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HK protesters denounce Cathay Pacific for dismissing crew

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A doll in Cathay Pacific uniform inside a shopping mall during a rally to support the airline's staff.

Hong Kong

HUNDREDS of people protested in Hong Kong on Wednesday to denounce Cathay Pacific Airways for dismissing crew taking part in or supporting anti-government rallies that have swept the Chinese-ruled city for weeks.

The Hong Kong Confederation of Trade Unions (HKCTU) switched the protest venue, originally planned to be outside the airline's airport headquarters, Cathay City, to the central financial district after police refused permission.

The airport was forced to close two weeks ago after protesters thronged the arrivals hall for days, grounding about 1,000 flights and occasionally clashing with police.

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Cathay was targeted for sacking 20 pilots and cabin crew and what staff have described as "white terror", a phrase used to describe anonymous acts that create a climate of fear.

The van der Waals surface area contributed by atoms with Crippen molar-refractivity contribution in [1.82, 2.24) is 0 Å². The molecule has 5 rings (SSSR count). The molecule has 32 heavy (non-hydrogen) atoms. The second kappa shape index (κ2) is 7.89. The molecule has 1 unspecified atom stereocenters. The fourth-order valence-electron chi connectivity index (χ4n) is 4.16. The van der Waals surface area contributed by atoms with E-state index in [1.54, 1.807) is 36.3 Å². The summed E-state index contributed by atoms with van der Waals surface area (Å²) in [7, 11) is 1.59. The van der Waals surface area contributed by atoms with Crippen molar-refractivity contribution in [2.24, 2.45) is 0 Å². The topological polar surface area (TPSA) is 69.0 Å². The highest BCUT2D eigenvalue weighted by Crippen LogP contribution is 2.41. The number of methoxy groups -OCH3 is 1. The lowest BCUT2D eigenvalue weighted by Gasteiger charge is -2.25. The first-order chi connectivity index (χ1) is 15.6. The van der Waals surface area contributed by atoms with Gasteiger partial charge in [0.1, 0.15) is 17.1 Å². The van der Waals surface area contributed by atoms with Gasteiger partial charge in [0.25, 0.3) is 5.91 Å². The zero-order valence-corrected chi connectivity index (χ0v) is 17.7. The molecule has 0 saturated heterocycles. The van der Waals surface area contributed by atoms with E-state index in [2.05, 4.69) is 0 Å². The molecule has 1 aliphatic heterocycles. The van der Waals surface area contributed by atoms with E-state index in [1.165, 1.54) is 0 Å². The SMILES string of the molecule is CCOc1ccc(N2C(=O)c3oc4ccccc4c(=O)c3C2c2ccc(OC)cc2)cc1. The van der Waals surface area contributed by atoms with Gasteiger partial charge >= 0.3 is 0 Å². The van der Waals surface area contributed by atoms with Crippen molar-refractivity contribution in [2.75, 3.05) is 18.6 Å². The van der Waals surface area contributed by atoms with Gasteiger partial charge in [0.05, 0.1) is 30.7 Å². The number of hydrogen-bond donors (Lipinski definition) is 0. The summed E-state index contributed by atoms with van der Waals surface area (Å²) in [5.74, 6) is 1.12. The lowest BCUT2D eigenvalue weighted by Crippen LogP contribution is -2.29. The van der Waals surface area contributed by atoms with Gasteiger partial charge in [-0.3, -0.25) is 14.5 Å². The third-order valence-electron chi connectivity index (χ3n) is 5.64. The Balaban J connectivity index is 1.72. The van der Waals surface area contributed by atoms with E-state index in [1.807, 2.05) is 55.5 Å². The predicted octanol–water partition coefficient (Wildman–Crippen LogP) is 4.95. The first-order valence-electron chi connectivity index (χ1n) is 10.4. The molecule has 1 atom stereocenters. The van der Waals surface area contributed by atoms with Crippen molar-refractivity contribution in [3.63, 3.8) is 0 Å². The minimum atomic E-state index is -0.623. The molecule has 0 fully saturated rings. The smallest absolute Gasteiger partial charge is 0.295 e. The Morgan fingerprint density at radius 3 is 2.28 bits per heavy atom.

"Revoke termination, stop terrorising CX staff," proclaimed a black banner in English at the protest site where at least 2,000 gathered peacefully. "Uphold our freedom of speech."

CX is airline code for Cathay.

The airline has been caught in the crosswinds between the authorities in Beijing and protesters who have staged sometimes violent demonstrations since June that have grown into the biggest challenge for authorities in the former British colony since it returned to Chinese rule in 1997.

China has denounced the protests and accused the United States and Britain of interfering in its affairs in Hong Kong.

It has sent a clear warning that forceful intervention is possible.

Rebecca Sy, former head of a flight attendants' association, said she was fired without explanation after managers saw her Facebook account.

"We never faced any disciplinary action from the company before. How come now they just terminate me without any valid reason? By simply showing me those printouts of my own private Facebook account?"

Cathay's director for corporate affairs, James Tong, said the Civil Aviation Administration of China had issued a directive "with regards to new safety and security measures" with which the airline was bound to comply.

"We fully support the upholding of the Basic Law and all the rights and freedoms afforded by it. At the same time, we are also required to adhere to all of our regulatory duties, including those prescribed by the authorities in mainland China. REUTERS